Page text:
This study will be the first demonstration of changes in connectivity following a direct ablative intervention in neurocircuitry. Interest in neurosurgery for psychiatric illness is increasing dramatically. Controlled trials of stereotactic ablation and deep brain stimulation (DBS) are underway. However, knowledge of behavioral and brain mechanisms underlying these therapies remains limited. This Mentored Patient-Oriented Career Development Award (K23) focuses on mechanisms of therapeutic change after thermocapsulotomy for intractable obsessive-compulsive disorder (OCD). The research focuses on a surgical procedure that has continued in use for decades for OCD, but whose mechanisms of action remain virtually unstudied: ventral capsulotomy. Twenty-four patients undergoing ventral capsulotomy for intractable OCD will be recruited from the longstanding psychiatric neurosurgery program at Butler Hospital. Twenty-four healthy control participants will also be recruited.
Aim 1 uses probabilistic tractography-derived human neural models, informed by known macaque neuroanatomy from histological data, to delineate neuroanatomical nodes and pathways affected by ventral capsulotomy for severe OCD. This will generate regions of interest for Aim 2, and will allow for analysis of changes in structural (diffusion tensor imaging) connectivity pre- and post- ventral capsulotomy for OCD.
Aim 2 will examine resting state and task-based (response inhibition) effective connectivity changes pre- and post-ventral capsulotomy for severe OCD. This study represents an unparalleled opportunity to test hypotheses of the relationship between connectivity and therapeutic improvement after a planned ablation. The applicant will obtain a virtually unique combination of skills, building on prior knowledge of neuropsychological tasks and morphometric MRI analysis. To achieve the goal of conducting independent research in this area, the K23 training plan will emphasize 1) an in-depth understanding of neuroanatomy and how it can be used to inform neuroimaging analysis;2) analysis and application of DTI and MRI connectivity data;and 3) advancing the applicant's knowledge of mechanisms of therapeutic change after treatments for neuropsychiatric disorders. This career development award provides a rich set of collaborators, with leading researchers in this field, for both training and research. The Applicant proposes comprehensive training in neuroimaging, neuroanatomy, multivariate statistics, and responsible research conduct. She is seeking to be trained to fill a niche in an area (interventional neuroscience) that is greatly expanding. She will acquire advanced skills needed to lead independent research on behavioral and brain mechanisms of therapeutic change after neurosurgery and other neurocircuitry-based interventions for OCD and related disorders.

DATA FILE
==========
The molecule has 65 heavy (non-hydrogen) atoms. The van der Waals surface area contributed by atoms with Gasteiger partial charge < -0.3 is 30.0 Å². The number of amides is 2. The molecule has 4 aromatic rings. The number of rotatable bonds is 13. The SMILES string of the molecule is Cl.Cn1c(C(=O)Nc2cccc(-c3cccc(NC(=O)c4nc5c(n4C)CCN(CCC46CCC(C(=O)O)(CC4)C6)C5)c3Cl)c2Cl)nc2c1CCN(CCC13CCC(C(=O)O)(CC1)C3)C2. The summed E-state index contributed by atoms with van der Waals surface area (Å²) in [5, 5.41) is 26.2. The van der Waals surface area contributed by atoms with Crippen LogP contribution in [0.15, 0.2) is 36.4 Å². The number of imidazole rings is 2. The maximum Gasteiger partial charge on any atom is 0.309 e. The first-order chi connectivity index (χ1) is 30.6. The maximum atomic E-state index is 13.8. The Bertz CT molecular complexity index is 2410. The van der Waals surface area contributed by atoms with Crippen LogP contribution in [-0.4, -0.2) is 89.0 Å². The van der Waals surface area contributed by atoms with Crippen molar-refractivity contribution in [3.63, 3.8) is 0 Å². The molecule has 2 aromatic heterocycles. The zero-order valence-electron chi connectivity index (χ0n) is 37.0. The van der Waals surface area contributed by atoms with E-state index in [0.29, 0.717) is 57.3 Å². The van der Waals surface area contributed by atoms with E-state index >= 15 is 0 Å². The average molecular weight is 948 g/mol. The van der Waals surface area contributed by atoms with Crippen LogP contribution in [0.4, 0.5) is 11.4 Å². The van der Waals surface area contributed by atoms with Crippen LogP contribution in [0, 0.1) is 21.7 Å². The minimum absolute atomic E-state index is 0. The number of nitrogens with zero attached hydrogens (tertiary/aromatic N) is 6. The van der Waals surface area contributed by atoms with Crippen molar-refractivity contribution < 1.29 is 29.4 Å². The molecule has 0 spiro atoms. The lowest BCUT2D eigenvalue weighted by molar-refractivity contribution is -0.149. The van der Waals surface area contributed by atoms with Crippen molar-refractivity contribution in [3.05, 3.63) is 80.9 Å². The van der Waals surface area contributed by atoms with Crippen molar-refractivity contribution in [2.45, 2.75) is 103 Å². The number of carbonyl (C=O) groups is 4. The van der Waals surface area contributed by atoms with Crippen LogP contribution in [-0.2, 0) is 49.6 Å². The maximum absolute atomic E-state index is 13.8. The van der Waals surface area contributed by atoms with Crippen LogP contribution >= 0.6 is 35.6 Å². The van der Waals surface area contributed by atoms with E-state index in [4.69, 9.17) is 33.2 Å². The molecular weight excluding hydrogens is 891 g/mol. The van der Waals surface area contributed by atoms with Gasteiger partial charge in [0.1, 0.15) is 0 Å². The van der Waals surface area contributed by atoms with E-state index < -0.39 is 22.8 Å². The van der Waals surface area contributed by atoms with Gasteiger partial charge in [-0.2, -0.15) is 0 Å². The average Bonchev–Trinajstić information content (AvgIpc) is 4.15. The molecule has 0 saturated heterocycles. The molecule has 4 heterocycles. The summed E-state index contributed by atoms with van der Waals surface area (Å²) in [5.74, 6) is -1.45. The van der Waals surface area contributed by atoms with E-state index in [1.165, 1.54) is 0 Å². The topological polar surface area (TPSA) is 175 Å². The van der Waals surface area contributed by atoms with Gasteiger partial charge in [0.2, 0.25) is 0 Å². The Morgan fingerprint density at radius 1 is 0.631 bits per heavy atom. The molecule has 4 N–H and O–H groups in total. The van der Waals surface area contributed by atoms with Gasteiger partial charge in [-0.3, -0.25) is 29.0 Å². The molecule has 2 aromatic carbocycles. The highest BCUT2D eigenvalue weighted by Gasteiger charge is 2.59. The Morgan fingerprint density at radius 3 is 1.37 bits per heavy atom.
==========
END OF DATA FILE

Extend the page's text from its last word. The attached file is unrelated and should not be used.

Public Health Relevance

Obsessive-compulsive disorder (OCD) is prevalent and can be disabling;many patients are poorly responsive to conventional therapies, and a subset of this group may be candidates for surgery. Understanding the neural mechanisms of therapeutic change will provide a blueprint for refined or novel neurocircuitry-based therapies for OCD and related anxiety and affective disorders, as well as for predictors of treatment outcome to individualize treatment. There is public health benefit in terms of enhancing public perception of OCD and related illnesses as brain disorders which improve after specific brain mechanisms are modulated;this could, with appropriate outreach, considerably lessen the remaining stigma of these illnesses.

National Institute of Health (NIH)
National Institute of Mental Health (NIMH)
Mentored Patient-Oriented Research Career Development Award (K23)
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Clinical Neuroscience and Neurodegeneration Study Section (CNN)
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Chavez, Mark
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Butler Hospital (Providence, RI)
United States
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